Pace, a passionate Notre Dame fan who has a helmet signed by Joe Montana in his office, said he was disappointed that the Notre Dame Subway location does not offer $5 Footlongs. He does not believe students should have to go off campus to take advantage of the deal. “Unlike many other brands, we don’t use celebrities, we use fans of Subway who happen to be famous,” Pace explained. “These guys and gals really do eat at Subway, so it’s natural for them to talk about the brand.” “Michael Strahan will go into a Subway and send out a tweet say ‘I’m having a Subway blank and blank sandwich,’” Pace said. “We just view it as another way to connect to our consumers. [Social media] advertising allows consumers to get as close to Subway as they want.” Pace said that sometimes, celebrities will tweet the sandwich they’re ordering, just because they love Subway, and because they know “the [people at Subway] like it.” Pace said Subway does not solely use the faces of celebrities to promote the brand. Each afternoon, like clockwork, lines form in front of the Subway in the LaFortune Student Center as students wait to order their favorite subs. What most of those students do not realize is that the guy behind Subway’s global brand advertising, the guy behind $5 Footlongs, those television commercials with Jared Fogle and Subway ads with celebrities like Michael Phelps, is Notre Dame alum Tony Pace. Pace said he personally likes to get creative with his Subway order. “Obviously, everyone’s communicating digitally now,” he said. “We are trying to use innovative techniques in [our advertising.] Whether its Michael Phelps, Michael Strahan, Nastia Liukin — all of those folks also have a presence in the digital [space] and social media.” “I’m in marketing now, and the great thing about marketing is that a big piece of it is how you communicate — whether you write headlines, or lay out a paper, all that was fabulous training,” he said. “Television is still an extremely effective media form,” he said. “Without traditional advertising, the $5 Footlong Song would never have caught on that quickly. With television … you’re reaching 30 million people with a message.” “As a longstanding and generous alum, I’m not very happy about [that.] I see ads in the Observer for Subways off-campus [for] the $5 Footlongs. That makes me upset,” he said. “The Observer was the toughest job I ever had,” Pace said. “I was Editor-in-Chief of the Observer from March 1978 to March 1979. Before that, I was features Editor, and before that I covered interhall sports.” While digital media is an ever-expanding advertising platform, Pace said he has not lost focus on more traditional methods of advertising. Pace said his background in journalism and the liberal arts helped him build the communication skills necessary for a career in business. Pace emphasized that all of Subway’s “Famous Fans” are celebrities who already liked to eat at Subway. “If I ask someone what their favorite sandwich is, and they say ‘uh…tuna?’ I know that person isn’t a real fan,” Pace explained. Most recently, Pace has been working on an advertising campaign with the New York City Marathon, creating a sponsorship deal as “Official Training Partner” since Subway’s Jared Fogle will be participating in marathon. Pace said his education at Notre Dame as a double major in the Program of Liberal Studies and economics, as well as his experience as Editor-in-Chief of The Observer, helped prepare him for a job in the business world. Pace said under his leadership, Subway emphasized advertising on the Internet, specifically on Facebook and Twitter sites of celebrities. “So the thing that we just kicked off last weekend is making news of the fact that Jared’s running the New York City Marathon,” Pace said. “Jared lost all that weight by walking and eating Subway. Here we are 10 years later he’s running a marathon, so that’s a big deal. We have a TV commercial [on Jared] that actually just started running on Sunday.” After graduating from Notre Dame, Pace went on to the University of Pennsylvania’s Wharton School of Business, where he earned his Masters of Business Administration and was the editor of Business School Weekly. He said people often have a go-to Subway sandwich. He talked about Michael Phelps ordering turkey when he’s in training, but a meatball sub when he’s not. Pace, a 1979 alumnus, is the Chief Marketing Executive of the Subway Franchisee Advertising Fund Trust. Since Pace joined Subway in 2006 and helped create a new digital marketing team, develop new marketing opportunities on shows like “The Biggest Loser” and “Chuck” and bring the $5 Footlong deal to widespread success. “My favorite Subway sandwich is actually not on the menu,” he said. “My favorite is what I refer to as ‘chicken and cheese.’ I want a single portion of cheese, half of it Swiss and half of it provolone. Put onions on before you toast it, so they’re cooked into the cheese. Then I want lettuce, tomato, cucumber, sometimes pickles or banana peppers, depending how I’m feeling, and a bit of mayo … usually on flatbread, although I also do Italian once in awhile.”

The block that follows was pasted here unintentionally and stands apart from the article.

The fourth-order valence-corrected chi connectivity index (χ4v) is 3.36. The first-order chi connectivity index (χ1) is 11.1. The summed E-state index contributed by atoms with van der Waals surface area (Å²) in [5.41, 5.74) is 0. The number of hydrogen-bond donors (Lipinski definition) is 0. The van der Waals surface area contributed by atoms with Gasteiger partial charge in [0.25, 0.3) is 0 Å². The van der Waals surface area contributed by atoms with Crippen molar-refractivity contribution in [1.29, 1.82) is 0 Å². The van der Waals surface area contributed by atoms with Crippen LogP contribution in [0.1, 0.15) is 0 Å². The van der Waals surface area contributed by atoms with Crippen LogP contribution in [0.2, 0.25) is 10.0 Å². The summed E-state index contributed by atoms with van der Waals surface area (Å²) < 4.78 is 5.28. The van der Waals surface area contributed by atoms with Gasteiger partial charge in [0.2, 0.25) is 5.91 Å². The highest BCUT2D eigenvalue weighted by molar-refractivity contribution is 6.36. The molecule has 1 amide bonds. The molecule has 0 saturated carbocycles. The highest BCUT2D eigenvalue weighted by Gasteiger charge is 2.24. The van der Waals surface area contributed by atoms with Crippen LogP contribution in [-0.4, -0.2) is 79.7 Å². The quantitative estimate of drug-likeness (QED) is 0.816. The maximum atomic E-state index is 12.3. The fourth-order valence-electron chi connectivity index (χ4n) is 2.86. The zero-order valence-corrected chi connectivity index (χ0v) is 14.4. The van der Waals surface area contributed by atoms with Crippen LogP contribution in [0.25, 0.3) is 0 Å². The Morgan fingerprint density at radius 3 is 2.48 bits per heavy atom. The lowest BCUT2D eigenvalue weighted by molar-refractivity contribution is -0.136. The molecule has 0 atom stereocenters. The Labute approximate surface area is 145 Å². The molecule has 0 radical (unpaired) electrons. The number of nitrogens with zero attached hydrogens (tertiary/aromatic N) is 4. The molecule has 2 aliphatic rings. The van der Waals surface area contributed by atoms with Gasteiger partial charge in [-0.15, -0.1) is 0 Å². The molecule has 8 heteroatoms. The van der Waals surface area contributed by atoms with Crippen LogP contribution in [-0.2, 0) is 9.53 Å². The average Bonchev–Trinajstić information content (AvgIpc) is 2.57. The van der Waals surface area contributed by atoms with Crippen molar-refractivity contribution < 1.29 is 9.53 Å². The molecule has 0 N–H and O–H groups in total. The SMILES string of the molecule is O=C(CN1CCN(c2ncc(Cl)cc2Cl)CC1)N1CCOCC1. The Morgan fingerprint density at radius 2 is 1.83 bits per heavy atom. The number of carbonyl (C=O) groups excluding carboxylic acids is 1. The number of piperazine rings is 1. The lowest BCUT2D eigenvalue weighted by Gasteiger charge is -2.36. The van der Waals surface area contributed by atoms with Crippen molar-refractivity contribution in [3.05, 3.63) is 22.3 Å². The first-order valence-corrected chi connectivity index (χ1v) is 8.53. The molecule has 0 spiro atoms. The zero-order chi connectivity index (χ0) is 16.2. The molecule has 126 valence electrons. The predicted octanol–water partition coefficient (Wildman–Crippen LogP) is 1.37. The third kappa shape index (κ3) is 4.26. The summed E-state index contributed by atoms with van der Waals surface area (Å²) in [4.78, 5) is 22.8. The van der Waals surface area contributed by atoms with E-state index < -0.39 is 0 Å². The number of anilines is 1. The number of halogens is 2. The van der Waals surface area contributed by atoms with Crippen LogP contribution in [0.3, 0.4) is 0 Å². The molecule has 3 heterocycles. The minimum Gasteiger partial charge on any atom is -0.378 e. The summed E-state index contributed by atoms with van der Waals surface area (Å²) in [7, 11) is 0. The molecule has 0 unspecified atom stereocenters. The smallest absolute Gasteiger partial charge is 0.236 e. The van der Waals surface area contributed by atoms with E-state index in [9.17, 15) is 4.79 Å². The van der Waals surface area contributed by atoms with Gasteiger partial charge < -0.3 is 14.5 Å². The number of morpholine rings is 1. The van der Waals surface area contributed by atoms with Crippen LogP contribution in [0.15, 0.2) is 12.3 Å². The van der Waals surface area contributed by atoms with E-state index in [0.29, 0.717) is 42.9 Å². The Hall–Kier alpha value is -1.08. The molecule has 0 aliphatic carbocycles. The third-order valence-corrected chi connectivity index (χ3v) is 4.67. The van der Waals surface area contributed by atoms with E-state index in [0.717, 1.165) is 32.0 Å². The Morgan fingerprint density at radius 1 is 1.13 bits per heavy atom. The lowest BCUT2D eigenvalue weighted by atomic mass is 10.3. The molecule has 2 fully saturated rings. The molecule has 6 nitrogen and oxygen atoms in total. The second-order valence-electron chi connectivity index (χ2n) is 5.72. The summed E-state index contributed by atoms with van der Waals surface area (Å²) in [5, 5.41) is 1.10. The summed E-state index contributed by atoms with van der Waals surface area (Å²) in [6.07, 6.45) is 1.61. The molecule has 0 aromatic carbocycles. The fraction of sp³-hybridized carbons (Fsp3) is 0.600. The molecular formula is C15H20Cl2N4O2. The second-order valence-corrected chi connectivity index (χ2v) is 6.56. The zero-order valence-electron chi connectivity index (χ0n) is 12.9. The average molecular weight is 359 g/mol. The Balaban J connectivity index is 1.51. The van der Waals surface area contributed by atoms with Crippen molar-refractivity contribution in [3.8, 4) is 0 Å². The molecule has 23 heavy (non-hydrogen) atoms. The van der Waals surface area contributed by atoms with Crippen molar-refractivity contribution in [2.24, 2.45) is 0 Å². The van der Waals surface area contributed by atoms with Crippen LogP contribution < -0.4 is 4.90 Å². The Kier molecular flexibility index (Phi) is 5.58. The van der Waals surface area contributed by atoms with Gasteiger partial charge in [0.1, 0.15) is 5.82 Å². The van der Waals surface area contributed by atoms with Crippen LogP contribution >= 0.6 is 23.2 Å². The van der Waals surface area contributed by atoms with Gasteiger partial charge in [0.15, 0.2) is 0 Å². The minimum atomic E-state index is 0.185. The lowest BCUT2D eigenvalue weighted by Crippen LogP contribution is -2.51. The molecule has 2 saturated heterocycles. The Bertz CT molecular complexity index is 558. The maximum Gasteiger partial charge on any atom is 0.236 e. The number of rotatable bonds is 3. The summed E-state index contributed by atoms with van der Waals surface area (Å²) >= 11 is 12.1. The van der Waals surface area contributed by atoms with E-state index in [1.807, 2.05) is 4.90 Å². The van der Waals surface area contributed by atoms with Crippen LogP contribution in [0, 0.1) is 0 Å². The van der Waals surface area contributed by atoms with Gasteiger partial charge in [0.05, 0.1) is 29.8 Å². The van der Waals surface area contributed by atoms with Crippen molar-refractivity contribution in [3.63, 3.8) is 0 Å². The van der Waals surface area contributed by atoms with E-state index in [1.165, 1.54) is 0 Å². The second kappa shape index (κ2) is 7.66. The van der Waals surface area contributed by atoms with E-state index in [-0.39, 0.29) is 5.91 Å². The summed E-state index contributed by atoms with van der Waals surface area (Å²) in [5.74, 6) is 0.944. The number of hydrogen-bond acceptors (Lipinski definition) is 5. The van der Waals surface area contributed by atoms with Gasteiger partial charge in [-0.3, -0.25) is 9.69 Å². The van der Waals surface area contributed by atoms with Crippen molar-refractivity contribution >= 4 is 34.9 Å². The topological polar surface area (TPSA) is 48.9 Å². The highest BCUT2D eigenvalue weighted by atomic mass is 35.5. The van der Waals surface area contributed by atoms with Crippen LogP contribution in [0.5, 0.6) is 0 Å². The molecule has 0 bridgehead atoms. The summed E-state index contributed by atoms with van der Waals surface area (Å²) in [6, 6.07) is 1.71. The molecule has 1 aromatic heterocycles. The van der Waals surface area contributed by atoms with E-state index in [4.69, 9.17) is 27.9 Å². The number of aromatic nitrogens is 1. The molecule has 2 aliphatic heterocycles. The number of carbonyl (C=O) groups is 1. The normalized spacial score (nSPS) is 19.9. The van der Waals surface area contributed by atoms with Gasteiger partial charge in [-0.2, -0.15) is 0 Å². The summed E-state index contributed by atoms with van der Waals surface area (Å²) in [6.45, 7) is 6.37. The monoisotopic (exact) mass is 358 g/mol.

Asked why there were so many cases in Singapore, he said there were comparatively more tests being conducted on the island.”We have a very low index of suspicion for testing people so…we do have higher ascertainment,” he said, but added that there was a lot about transmission of the virus yet to be understood.Kenneth Mak, director of medical services at Singapore’s health ministry, told a news conference it was difficult to be confident in projections that the epidemic will peak in China this month but, in any case, peaks in other countries will lag China by one or two months.Fisher said there was no justification for the kind of panic buying of essentials like rice and toilet rolls seen in Singapore.”There’s no suggestion we are going to run out of anything,” he said. “I would just stay level-headed.”He said the elderly and those with diabetes were most at risk of serious illness.”For the vast majority of people it will just be a mild illness but still treat it with respect,” Fisher said.Topics : “It’s fair to say that’s really what we are seeing,” he told Reuters in an interview. “But it has spread to other places where it’s the beginning of the outbreak. In Singapore, we are at the beginning of the outbreak.”The flu-like virus has killed more than 1,100 people and infected nearly 45,000, predominantly in China and mostly in Wuhan.Singapore has reported 50 coronavirus cases, one of the highest tallies outside China, including mounting evidence of local transmission.”I’d be pretty confident though that eventually every country will have a case,” Fisher said. The coronavirus epidemic may be peaking in China where it was first detected in the central city of Wuhan but it is just beginning in the rest of the world and likely to spread, a global expert on infectious diseases said on Wednesday.The Chinese government’s senior medical adviser has said the disease is hitting a peak in China and may be over by April. He said he was basing the forecast on mathematical modelling, recent events and government action.Dale Fisher, chair of the Global Outbreak Alert & Response Network that is coordinated by the World Health Organization, said that predicted “time course” may well be true if the virus is allowed to run free in Wuhan.
BERLIN: German champions Bayern Munich extended their domestic domination by winning their 20th German Cup title with a 4-2 win over Bayer Leverkusen in the final. Robert Lewandowski scored twice while Serge Gnabry and David Alaba were both on the scoresheet.Leverkusen were given some hope when Sven Bender scored in the 63rd minute to make the score 3-1. However Leverkusen could not make any significant inroads post that and Lewandowski scored his second in the 89th minute to put the result beyond doubt. Leverkusen midfielder Kai Havertz then converted a 95th minute penalty to take his team’s tally for the night to two goals.Alaba gave Bayern the lead with a freekick in the 16th minute after Lewandowski was fouled at the edge of the box. The Bavarians then doubled their lead when Joshua Kimmich released Serge Gnabry down the right channel and the winger’s uncontested shot nestled into the bottom corner for the 24-year-old’s 20th goal of the season in all competitions.Leverkusen’s goalkeeper Lukas Hradecky was more to blame for the third when he fumbled a thunderous shot from Lewandowski from range that was straight at him. The ball bounced off his hand and crept over the line and Lewandowski celebrated his 50th goal of the season. Lewandowski then chipped the ball over Hradecky in the 89th to score his second.Havertz’s penalty came after late drama involving VAR which spotted a handball inside the box. This is Bayern’s second consecutive German Cup title, having beaten Leipzig in the final last season. IANSAlso Watch: Get Set Global: Deep Dive With The UK Frontliners